Clean Power Alliance | Two New Contracts Add Significant Solar and Storage

CPA Executive Director, Ted Bardacke, “We are committed to aggressively ramping up battery storage investments

The Clean Power Alliance on Sept. 3 signed contracts for two new 15-year solar power projects, both of which feature significant storage capacity. Together they will add 365 megawatts (MW) of renewable energy, enough to serve 158,000 California homes, and 205 megawatts of battery storage, enabling dispatch of solar power during peak usage times when market power is expensive, or when there is no sunlight. CPA’s board of directors is chaired by South Pasadena Mayor Pro Tem Diana Mahmud, a former energy attorney.

The Rexford 1 project, part of the much larger Rexford Solar Project to be located on a  3,614-acre site of privately-owned dry farm land 135 miles north of Los Angeles near the Tulare County community of Ducor, is being developed by 8minute Solar Energy of Los Angeles.

CPA is purchasing a 300 MW share of the 700 MW solar panel project and a 540 MW share of the associated 700 MW lithium ion battery storage project. Construction is guaranteed to commence no later than January 15, 2023 with the project going online Oct. 1, 2023. Construction will create 400 jobs.

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It would be the largest solar project build to date in Tulare County, which currently has a handful of utility-scale projects totaling 360 MW.

The project’s final environmental impact report was adopted Aug. 14, 2020 and the developer has already secured its entitlements from the County, which is awaiting 8minute’s application for a building permit. The status of 8minute’s efforts to market the project’s remaining solar and battery capacity is unclear.

The Chalan project, to be located at a 618-acre site near the northern border of Kern County 154 miles northwest of Los Angeles, is being developed by Miami, FL-based Origis Energy and will provide 64.9 MW of solar power along with 100 MW-hours of lithium ion battery storage. Construction is “guaranteed” to commence by June 30, 2023 and to be completed by December 31, 2023, though that may be extended in accordance with the terms of the agreement. CPA mysteriously blacked out the “expected construction start date.” In any case, construction will create 100 jobs.

Per its policy, CPA did not disclose the capital cost of either project or what it will pay for output and storage, except to say it will purchase energy at a fixed rate per megawatt and capacity at a fixed rate per kilowatt-month, both without escalation. In addition to energy, it will get renewable energy credits and other benefits.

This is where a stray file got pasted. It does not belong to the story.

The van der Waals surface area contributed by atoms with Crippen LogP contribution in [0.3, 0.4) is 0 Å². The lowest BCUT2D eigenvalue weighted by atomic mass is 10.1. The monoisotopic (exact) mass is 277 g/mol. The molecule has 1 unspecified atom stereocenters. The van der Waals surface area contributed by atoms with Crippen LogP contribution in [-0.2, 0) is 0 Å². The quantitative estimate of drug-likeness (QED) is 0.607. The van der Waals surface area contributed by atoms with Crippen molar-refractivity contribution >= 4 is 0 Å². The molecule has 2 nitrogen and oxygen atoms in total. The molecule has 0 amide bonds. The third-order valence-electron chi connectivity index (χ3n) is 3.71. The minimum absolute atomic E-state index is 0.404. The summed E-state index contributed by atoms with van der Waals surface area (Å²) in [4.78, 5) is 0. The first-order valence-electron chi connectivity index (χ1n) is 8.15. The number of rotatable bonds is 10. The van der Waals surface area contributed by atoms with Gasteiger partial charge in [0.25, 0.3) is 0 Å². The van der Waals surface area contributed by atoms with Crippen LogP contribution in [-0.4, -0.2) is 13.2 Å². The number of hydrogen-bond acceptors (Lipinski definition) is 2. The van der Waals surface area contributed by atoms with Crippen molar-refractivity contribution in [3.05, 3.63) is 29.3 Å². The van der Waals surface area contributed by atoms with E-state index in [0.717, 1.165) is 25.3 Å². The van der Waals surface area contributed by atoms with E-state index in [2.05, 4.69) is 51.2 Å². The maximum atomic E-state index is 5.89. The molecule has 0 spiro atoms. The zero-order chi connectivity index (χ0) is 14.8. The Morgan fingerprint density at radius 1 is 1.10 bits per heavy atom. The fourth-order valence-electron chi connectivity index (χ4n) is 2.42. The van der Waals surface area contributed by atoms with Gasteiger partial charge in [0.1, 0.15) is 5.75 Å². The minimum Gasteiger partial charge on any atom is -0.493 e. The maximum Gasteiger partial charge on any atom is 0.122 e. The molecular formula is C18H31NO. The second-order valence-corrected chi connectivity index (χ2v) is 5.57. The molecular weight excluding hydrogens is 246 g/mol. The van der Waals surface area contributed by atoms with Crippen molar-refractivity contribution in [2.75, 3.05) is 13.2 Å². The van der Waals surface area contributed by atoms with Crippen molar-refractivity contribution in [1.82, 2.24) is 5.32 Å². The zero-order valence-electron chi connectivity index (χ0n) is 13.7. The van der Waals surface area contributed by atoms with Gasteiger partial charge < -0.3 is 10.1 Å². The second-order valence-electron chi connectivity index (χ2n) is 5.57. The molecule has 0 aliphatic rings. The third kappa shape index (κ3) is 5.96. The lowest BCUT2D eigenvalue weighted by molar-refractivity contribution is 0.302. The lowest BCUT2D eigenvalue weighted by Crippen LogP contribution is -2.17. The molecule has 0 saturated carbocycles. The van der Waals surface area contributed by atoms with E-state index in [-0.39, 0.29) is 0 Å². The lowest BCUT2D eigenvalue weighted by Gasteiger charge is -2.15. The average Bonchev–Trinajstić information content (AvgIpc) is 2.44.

However in its presentation to Tulare County last month, a representative of 8minute said if the Rexford project is fully built out, it will represent a direct investment of $1.1 billion.

“Batteries are the cleanest and smartest way to reduce grid stress-induced outages in the future,” said CPA Executive Director Ted Bardacke. “We are committed to aggressively ramping up battery storage investments so that our customers always have reliable electricity while we continue the statewide transition to a clean energy future.”

Both projects came in with the same score on CPA’s six-factor project evaluation criteria, except that Rexford got a “high” development risk score while Chalan got a “medium” risk score. Both received “neutral” ratings for environmental stewardship and “medium” ratings for project location.

The Rexford project is CPA’s largest solar project. With approval of the two deals, CPA now has a dozen long-term, renewable energy contracts totaling 1,151 MW, enough to serve 29 percent of its total customer load, although only two projects totaling 25 MW have actually gone online.

CPA is still negotiating terms for two other projects that were submitted pursuant to its 2019 Clean Energy Request for Offers (RFO). Next month, it is planning to issue a new clean energy RFO, also for long-term renewable and storage projects.



Ben Tansey
Ben Tansey is a journalist and author. He grew up in the South Bay and is a graduate of Evergreen State College. He worked in Washington State as a reporter in a rural timber community and for many years as an editor for a Western electric energy policy publication based in Seattle.